In our opinion, the Agreement was a mutual promise to not sue for divorce based on adultery, and to not raise adultery as a bar to alimony. In other words, the Agreement was not against public policy, it simply was a valid waiver. Hence, it must be enforced. See Degenhart v. Burriss, 360 S.C. at 501, 602 S.E.2d at 98 (the family court “must enforce an unambiguous contract according to its terms regardless of its wisdom or folly, apparent unreasonableness, or the parties’ failure to guard their rights carefully”) (internal quote marks and citation omitted); cf. Maxwell v. Maxwell, 375 S.C. 182, 650 S.E.2d 680 (Ct. App. 2007) (upholding a written non-modifiable separation agreement which included alimony to the wife as well as a promise not to bring a divorce action based on adultery, even though the husband later discovered the wife had committed adultery before the agreement’s execution); Croom v. Croom, 305 S.C. 158, 406 S.E.2d 381 (Ct. App. 1991) (upholding court-approved written settlement of the parties which included alimony to the wife and an agreement to not bring divorce action based on adultery despite the wife’s subsequent cohabitation with her paramour).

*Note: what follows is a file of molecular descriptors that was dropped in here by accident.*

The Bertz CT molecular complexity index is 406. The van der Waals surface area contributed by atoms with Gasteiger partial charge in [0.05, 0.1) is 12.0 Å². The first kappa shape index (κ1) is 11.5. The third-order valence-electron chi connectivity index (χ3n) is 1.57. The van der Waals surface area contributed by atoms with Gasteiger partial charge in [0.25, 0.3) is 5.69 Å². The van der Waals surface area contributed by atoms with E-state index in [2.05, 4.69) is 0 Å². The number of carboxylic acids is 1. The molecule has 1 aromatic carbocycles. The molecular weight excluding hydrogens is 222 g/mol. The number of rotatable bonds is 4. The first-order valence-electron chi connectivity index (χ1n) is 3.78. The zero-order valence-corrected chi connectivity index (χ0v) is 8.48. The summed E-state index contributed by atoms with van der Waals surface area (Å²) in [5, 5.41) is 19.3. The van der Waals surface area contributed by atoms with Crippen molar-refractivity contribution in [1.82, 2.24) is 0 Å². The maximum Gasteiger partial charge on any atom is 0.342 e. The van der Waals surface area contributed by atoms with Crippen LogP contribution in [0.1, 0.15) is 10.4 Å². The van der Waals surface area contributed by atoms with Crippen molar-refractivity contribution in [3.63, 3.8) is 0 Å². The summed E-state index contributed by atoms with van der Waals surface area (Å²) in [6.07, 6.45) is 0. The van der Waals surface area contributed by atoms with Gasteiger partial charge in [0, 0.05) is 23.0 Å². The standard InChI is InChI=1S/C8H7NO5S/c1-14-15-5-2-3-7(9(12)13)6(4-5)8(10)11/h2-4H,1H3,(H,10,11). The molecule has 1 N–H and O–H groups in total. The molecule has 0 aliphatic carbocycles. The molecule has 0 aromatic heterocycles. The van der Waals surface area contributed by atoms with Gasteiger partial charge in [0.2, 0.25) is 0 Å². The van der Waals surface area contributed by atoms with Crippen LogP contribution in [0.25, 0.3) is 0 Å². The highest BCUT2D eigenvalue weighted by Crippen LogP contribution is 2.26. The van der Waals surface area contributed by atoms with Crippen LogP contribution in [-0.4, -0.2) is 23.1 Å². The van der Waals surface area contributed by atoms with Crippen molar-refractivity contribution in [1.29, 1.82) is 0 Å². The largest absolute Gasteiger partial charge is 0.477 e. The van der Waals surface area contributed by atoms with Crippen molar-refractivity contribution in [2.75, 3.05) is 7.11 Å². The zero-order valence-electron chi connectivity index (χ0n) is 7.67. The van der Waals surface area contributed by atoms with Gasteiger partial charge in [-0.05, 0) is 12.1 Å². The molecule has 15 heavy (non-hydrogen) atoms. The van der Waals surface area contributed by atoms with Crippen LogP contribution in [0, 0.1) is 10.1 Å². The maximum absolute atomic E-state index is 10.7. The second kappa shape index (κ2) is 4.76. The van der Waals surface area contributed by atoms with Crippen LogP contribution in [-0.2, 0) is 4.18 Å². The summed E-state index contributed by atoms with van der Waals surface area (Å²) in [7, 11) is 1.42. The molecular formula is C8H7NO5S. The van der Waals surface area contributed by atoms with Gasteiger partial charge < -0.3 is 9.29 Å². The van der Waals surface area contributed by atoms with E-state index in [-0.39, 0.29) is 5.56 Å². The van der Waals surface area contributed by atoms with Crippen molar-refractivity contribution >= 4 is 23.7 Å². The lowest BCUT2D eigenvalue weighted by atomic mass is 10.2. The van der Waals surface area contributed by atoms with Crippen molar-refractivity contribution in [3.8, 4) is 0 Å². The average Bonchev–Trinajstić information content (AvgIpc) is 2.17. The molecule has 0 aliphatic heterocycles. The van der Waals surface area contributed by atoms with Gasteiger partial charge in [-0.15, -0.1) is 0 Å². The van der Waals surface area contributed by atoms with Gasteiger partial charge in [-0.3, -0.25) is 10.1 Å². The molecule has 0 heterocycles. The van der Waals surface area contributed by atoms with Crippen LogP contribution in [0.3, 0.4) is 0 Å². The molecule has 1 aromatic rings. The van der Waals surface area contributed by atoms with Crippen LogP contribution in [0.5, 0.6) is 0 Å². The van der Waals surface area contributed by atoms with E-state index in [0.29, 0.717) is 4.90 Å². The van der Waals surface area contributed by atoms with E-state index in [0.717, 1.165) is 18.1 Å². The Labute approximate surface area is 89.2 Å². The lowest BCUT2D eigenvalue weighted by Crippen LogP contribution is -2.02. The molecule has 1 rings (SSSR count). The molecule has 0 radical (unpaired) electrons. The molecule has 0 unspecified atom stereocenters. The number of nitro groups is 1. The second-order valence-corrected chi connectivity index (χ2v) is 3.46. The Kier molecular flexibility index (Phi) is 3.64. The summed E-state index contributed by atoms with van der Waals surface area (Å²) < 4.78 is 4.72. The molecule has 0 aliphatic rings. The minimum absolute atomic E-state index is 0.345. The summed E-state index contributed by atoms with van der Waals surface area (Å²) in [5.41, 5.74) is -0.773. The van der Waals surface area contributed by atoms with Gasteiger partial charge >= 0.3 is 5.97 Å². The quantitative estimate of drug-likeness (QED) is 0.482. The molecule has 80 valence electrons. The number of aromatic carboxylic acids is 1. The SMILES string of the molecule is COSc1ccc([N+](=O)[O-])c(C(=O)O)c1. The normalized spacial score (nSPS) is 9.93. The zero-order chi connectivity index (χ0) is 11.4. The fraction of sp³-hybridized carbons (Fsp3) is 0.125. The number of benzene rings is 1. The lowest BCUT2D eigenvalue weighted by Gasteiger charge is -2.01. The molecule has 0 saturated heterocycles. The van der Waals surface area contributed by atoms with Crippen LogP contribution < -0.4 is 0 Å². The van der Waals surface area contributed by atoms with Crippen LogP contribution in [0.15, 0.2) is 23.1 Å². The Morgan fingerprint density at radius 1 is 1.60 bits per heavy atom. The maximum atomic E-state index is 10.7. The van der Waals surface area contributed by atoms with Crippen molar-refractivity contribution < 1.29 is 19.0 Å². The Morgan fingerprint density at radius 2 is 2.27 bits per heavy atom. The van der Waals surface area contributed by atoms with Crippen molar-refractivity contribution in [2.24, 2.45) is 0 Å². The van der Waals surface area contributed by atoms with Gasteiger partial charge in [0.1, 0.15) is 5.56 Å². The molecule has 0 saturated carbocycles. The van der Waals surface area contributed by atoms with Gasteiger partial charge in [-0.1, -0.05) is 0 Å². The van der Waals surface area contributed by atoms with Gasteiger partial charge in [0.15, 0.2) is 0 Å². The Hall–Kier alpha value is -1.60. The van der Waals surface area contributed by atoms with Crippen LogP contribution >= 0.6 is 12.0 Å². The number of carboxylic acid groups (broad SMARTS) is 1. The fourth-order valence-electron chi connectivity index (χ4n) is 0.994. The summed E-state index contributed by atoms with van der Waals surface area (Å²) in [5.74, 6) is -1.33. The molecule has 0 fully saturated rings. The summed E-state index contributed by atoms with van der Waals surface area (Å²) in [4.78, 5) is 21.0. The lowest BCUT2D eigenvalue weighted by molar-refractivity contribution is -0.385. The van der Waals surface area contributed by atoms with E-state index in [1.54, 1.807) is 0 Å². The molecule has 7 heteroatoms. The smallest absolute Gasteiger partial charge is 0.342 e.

Accordingly, we reverse the family court’s ruling that the Agreement was unenforceable and remand the matter for a determination of the proper type and amount of alimony for Wife. See § 20-3-130(C) (enumerating factors to be considered when making an alimony award).
2. Attorney’s Fees
Wife argues the family court erred by not awarding her attorney’s fees.
An award of attorney’s fees lies within the sound discretion of the family court and will not be disturbed absent an abuse of discretion. E.g., Patel v. Patel, 359 S.C. 515, 533, 599 S.E.2d 114, 123 (2004). In determining whether to award attorney’s fees, the court should consider each party’s ability to pay his or her own fees, the beneficial results obtained by counsel, the parties’ respective financial conditions, and the effect of the fee on the parties’ standard of living. E.D.M. v. T.A.M., 307 S.C. 471, 476-77, 415 S.E.2d 812, 816 (1992).
Given our disposition on Wife’s first issue, the family court should reconsider Wife’s request for attorney’s fees on remand. See Semken v. Semken, 379 S.C. 71, 664 S.E.2d 493 (Ct. App. 2008) (where the family court’s decision to terminate the husband’s alimony obligation was reversed, the issue of attorney’s fees was remanded for reconsideration).